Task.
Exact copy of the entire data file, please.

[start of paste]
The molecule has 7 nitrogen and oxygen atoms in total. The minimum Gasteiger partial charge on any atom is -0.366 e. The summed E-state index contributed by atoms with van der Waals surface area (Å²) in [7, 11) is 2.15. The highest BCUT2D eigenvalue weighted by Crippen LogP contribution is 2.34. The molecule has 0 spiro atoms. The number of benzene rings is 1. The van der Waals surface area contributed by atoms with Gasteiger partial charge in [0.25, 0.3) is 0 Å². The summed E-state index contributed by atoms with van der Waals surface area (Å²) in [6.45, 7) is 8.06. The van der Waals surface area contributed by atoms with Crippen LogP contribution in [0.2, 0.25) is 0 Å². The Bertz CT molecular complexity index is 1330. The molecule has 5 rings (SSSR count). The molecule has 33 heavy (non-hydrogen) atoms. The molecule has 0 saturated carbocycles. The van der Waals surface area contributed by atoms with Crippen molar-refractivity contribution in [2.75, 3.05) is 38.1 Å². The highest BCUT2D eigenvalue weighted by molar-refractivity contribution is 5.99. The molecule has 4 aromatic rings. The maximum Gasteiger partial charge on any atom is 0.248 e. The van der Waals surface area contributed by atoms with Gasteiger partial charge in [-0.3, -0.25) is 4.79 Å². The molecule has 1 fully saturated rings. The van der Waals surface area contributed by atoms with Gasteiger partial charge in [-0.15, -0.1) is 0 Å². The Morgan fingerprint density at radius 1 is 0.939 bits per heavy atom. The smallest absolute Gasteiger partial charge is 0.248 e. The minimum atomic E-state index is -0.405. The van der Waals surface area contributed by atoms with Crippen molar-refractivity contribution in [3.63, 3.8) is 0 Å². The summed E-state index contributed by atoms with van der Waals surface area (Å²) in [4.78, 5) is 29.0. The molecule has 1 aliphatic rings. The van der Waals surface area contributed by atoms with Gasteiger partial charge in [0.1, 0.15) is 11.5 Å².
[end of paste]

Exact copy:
The molecule has 7 nitrogen and oxygen atoms in total. The minimum Gasteiger partial charge on any atom is -0.366 e. The summed E-state index contributed by atoms with van der Waals surface area (Å²) in [7, 11) is 2.15. The highest BCUT2D eigenvalue weighted by Crippen LogP contribution is 2.34. The molecule has 0 spiro atoms. The number of benzene rings is 1. The van der Waals surface area contributed by atoms with Gasteiger partial charge in [0.25, 0.3) is 0 Å². The summed E-state index contributed by atoms with van der Waals surface area (Å²) in [6.45, 7) is 8.06. The van der Waals surface area contributed by atoms with Crippen LogP contribution in [0.2, 0.25) is 0 Å². The Bertz CT molecular complexity index is 1330. The molecule has 5 rings (SSSR count). The molecule has 33 heavy (non-hydrogen) atoms. The molecule has 0 saturated carbocycles. The van der Waals surface area contributed by atoms with Crippen molar-refractivity contribution in [2.75, 3.05) is 38.1 Å². The highest BCUT2D eigenvalue weighted by molar-refractivity contribution is 5.99. The molecule has 4 aromatic rings. The maximum Gasteiger partial charge on any atom is 0.248 e. The van der Waals surface area contributed by atoms with Gasteiger partial charge in [-0.3, -0.25) is 4.79 Å². The molecule has 1 fully saturated rings. The van der Waals surface area contributed by atoms with Gasteiger partial charge in [-0.15, -0.1) is 0 Å². The Morgan fingerprint density at radius 1 is 0.939 bits per heavy atom. The smallest absolute Gasteiger partial charge is 0.248 e. The minimum atomic E-state index is -0.405. The van der Waals surface area contributed by atoms with Crippen molar-refractivity contribution in [3.63, 3.8) is 0 Å². The summed E-state index contributed by atoms with van der Waals surface area (Å²) in [4.78, 5) is 29.0. The molecule has 1 aliphatic rings. The van der Waals surface area contributed by atoms with Gasteiger partial charge in [0.1, 0.15) is 11.5 Å².